February 22nd 2017
The Eczema Files: Nutrition for tricky skin
June 6th 2015
Can what you eat improve your eczema? Ali Hunter tries feeding her lizard skin...
In my long battle with a pick-and-mix of unpalatable skin conditions I’ve learned that no amount of miracle cream or pill-popping will completely calm an enraged epidermis. Whilst lotions and potions can help ease the symptoms, and even go some way to tackling the root of your skin condition, your biggest organ is only as healthy as what you feed it.
With this in mind, I embarked on a quest to find out how nutrition can help or hinder my aggravated skin. I learned a few interesting things on my adventures…
Dr Stefanie Williams
Dr Stefanie has carried out extensive research into the links between skin and nutrition, and her book Future Proof Your Skin, £9.99, gives a detailed guide to the ins and outs of how food affects the skin’s ageing process. During my consultation Dr Stefanie gave me a few golden rules to get me on the path to well-nourished skin:
Avoid Pro-inflammatory Foods
Pro-inflammatory foods are a major contributing factor in many skin conditions including acne and eczema. Some common pro-inflammatory foods are: sugar, refined carbohydrates (as they are quickly broken down into sugar), and omega 6 rich polyunsaturated fats found in many vegetable oils.
Go for “good fats”
According to Dr Stefanie’s book “lipids form a vital component of our cell walls (membranes) and help maintain cell structure and function” (p96). Eczema prone skin benefits hugely from the healthy fats we consume. Monounsaturated fats contained in olive oil, avocadoes and fatty fish are highly beneficial to skin and help prevent inflammatory reactions. Saturated fats such as coconut oil and moderate portions of animal fats are also essential to good skin health.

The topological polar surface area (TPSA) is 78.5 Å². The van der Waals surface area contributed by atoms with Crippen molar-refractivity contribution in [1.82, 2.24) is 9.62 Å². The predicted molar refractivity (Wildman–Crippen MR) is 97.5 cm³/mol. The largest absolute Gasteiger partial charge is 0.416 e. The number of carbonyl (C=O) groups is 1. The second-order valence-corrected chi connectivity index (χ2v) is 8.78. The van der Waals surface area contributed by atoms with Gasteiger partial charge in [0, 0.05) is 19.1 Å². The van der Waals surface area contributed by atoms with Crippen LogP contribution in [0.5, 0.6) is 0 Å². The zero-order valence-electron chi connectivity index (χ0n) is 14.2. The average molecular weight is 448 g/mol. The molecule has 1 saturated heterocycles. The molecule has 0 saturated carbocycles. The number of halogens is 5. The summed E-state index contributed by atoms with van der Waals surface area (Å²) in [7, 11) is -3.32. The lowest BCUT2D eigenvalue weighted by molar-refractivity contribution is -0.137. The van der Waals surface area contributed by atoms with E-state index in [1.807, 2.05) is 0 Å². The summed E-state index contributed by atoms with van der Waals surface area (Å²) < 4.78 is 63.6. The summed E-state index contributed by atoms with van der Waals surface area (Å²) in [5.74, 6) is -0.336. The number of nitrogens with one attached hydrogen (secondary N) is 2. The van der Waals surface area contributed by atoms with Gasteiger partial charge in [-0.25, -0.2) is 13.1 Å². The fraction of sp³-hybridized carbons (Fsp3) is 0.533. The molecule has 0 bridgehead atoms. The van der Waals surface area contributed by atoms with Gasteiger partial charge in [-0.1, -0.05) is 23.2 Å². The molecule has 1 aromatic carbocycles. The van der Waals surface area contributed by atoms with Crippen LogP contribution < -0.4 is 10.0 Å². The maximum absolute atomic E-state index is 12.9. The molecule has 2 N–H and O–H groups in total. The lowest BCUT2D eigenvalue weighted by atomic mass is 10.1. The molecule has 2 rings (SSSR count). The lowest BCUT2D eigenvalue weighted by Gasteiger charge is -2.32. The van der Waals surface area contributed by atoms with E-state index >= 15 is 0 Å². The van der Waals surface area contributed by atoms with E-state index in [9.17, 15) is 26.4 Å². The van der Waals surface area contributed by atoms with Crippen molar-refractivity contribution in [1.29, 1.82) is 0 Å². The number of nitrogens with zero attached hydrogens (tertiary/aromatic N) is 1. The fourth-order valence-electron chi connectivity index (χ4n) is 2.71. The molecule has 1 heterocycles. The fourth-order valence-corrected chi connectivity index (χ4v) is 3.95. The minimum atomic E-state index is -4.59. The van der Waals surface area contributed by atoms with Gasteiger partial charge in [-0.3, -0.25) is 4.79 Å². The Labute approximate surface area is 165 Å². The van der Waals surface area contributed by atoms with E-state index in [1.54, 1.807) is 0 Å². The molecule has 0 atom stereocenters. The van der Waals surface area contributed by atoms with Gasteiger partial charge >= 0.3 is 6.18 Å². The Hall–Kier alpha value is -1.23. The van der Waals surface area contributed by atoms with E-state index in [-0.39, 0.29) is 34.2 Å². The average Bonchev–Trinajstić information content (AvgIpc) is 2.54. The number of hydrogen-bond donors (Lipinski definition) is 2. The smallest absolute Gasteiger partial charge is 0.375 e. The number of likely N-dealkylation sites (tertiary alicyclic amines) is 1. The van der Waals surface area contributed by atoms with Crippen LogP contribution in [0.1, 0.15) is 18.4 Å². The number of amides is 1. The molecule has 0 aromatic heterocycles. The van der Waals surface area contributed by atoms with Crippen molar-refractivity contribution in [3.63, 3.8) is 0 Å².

Henrietta Norton is co-founder of Wild Nutrition, author and nutritional therapist at Grace Belgravia and SP&Co in London. According to Henrietta “Like many skin conditions, eczema is thought to originate from imbalances in the gut. Often this imbalance is characterised by damage to the lining of the gut wall. This gut wall is the filter that stops large molecules from food entering the blood stream. When this filter is damaged, large particles are able to get from the gut into the bloodstream and trigger an inflammatory response which can show as skin conditions such as eczema. The most common food triggers for this are gluten, dairy and soya.”
Henrietta’s top eczema busting foods
Avocado- Rich in good oils and the fat soluble nutrient vitamin E which can help to repair inflammation on the skin surface.
Lean fish- Rich in amino acids to repair damaged skin, lean fish also provides iodine necessary for healthy thyroid function and oily fish contains vitamin D which is necessary for a healthy immune system.
Shiitake or maitake mushrooms- These mushrooms are rich in vitamin D (if grown with some exposure to sunlight) as well as potent immune supporting compounds called beta glucans.
Fermented foods- Fermented foods provide beneficial bacteria necessary for a well functioning immune system located within the tissue of the digestive system. They are also rich in B vitamins and minerals that support digestive and cellular health.
Foods to avoid
Trans fats– These are damaged fats found in processed foods, which can affect how well our body uses the good fats.
High intake of sugar- Sugar is known to disrupt healthy cell function, including the cells on the skin’s surface.
Cow’s milk– “The proteins found in dairy have been shown to be a common trigger in cases of eczema. In some cases there can be cross-reactivity with gladden (the protein found in gluten containing products including wheat) and so you may also benefit from removing gluten containing products from your diet too. However this should only be for short period of time and under the guidance of a qualified nutritional therapist who will also form a protocol to re-establish digestive wellness. Don’t be tempted to substitute with soya milk which can also be a trigger or gluten free products which are often highly processed and high in sugar.”